Consumer confidence in Germany improved sharply to a five-month high of -6.2 in April from -12.7 in March and -15.6 in February. However, this rise was measured before Germany’s Covid outbreak took a bad turn for the worse and compelled authorities to extend lockdown measures.

Likewise, a seven point rise in French business sentiment to a reading of 97 should be taken with a grain of salt. The improvement was concentrated in services and retail, where confidence more recently was dealt a blow from Europe’s poor handling of vaccine deployment.

Spanish producer price inflation leveled off in February. After accelerating from -4.1% in October to -1.5% by December and +0.9% in January, such settled back marginally to 0.8% last month.

Swedish producer price inflation turned positive in February for the first time in a year, swinging from -0.8% in January to +1.3% last month. The energy component was 6.6% higher than a year ago.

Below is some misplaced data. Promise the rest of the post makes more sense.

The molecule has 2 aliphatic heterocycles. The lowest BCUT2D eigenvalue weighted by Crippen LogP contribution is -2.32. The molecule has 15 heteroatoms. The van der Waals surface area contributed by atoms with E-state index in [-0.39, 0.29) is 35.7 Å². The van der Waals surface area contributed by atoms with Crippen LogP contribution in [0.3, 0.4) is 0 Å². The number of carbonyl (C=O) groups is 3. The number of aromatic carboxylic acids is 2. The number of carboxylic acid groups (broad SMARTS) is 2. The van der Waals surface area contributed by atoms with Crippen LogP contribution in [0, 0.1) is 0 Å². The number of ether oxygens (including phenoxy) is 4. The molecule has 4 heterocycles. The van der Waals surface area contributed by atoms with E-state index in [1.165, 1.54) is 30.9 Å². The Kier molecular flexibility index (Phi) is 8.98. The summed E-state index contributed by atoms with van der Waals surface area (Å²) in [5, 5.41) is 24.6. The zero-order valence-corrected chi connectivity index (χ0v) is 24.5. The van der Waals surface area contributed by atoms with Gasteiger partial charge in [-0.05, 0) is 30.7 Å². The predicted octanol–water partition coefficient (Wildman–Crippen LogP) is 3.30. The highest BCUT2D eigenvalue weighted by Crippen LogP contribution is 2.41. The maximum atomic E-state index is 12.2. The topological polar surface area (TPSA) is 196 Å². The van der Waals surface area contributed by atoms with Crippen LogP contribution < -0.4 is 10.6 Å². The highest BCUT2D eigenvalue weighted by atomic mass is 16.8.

South African PPI inflation of 4.0% in February was up from 3.5% in January and 0.5% last June, and it represents the greatest producer price inflation in a year.

Icelandic producer prices fell 0.5% on month and slowed 0.6 percentage points to a 2-month low of 6.3% on year in February.

In the euro area during the twelve months through February, M3 money expanded 12.3% powered by forceful asset purchases and a negative interest rate. However, growth in loans to households of 3.0% and private sector credit (5.1%) was much slower. Lending to non-financial firms accelerated marginally to a 7.1% year-on-year pace.